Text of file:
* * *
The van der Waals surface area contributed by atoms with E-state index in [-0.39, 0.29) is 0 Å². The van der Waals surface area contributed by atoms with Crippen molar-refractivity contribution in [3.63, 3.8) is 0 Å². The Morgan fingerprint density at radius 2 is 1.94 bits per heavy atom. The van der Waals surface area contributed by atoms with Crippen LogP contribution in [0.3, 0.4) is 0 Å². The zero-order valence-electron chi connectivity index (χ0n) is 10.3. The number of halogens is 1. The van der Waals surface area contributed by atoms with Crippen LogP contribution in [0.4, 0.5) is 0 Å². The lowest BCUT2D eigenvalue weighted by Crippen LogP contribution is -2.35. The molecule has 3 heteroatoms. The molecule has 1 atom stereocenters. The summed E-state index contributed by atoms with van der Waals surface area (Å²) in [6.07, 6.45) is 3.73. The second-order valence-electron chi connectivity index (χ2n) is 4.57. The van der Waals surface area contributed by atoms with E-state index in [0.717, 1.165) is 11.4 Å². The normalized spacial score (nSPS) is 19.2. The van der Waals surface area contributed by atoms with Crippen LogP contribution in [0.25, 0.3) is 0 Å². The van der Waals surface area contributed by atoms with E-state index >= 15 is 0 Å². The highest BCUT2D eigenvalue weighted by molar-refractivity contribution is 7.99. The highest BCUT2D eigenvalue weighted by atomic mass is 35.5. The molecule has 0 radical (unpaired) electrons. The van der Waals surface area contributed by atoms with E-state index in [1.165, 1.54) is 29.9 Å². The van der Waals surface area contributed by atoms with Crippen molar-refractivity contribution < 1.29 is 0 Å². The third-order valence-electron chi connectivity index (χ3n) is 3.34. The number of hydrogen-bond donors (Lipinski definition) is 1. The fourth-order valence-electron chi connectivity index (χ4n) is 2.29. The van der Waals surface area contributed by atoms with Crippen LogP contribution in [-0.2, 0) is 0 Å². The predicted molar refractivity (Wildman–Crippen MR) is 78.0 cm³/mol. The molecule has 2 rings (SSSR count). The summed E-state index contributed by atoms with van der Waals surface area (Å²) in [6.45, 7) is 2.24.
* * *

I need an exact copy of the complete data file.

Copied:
The van der Waals surface area contributed by atoms with E-state index in [-0.39, 0.29) is 0 Å². The van der Waals surface area contributed by atoms with Crippen molar-refractivity contribution in [3.63, 3.8) is 0 Å². The Morgan fingerprint density at radius 2 is 1.94 bits per heavy atom. The van der Waals surface area contributed by atoms with Crippen LogP contribution in [0.3, 0.4) is 0 Å². The zero-order valence-electron chi connectivity index (χ0n) is 10.3. The number of halogens is 1. The van der Waals surface area contributed by atoms with Crippen LogP contribution in [0.4, 0.5) is 0 Å². The lowest BCUT2D eigenvalue weighted by Crippen LogP contribution is -2.35. The molecule has 3 heteroatoms. The molecule has 1 atom stereocenters. The summed E-state index contributed by atoms with van der Waals surface area (Å²) in [6.07, 6.45) is 3.73. The second-order valence-electron chi connectivity index (χ2n) is 4.57. The van der Waals surface area contributed by atoms with E-state index in [0.717, 1.165) is 11.4 Å². The normalized spacial score (nSPS) is 19.2. The van der Waals surface area contributed by atoms with Crippen LogP contribution in [0.25, 0.3) is 0 Å². The van der Waals surface area contributed by atoms with E-state index >= 15 is 0 Å². The highest BCUT2D eigenvalue weighted by molar-refractivity contribution is 7.99. The highest BCUT2D eigenvalue weighted by atomic mass is 35.5. The molecule has 0 radical (unpaired) electrons. The van der Waals surface area contributed by atoms with E-state index in [1.165, 1.54) is 29.9 Å². The van der Waals surface area contributed by atoms with Crippen molar-refractivity contribution < 1.29 is 0 Å². The third-order valence-electron chi connectivity index (χ3n) is 3.34. The number of hydrogen-bond donors (Lipinski definition) is 1. The fourth-order valence-electron chi connectivity index (χ4n) is 2.29. The van der Waals surface area contributed by atoms with Crippen LogP contribution in [-0.2, 0) is 0 Å². The predicted molar refractivity (Wildman–Crippen MR) is 78.0 cm³/mol. The molecule has 2 rings (SSSR count). The summed E-state index contributed by atoms with van der Waals surface area (Å²) in [6.45, 7) is 2.24.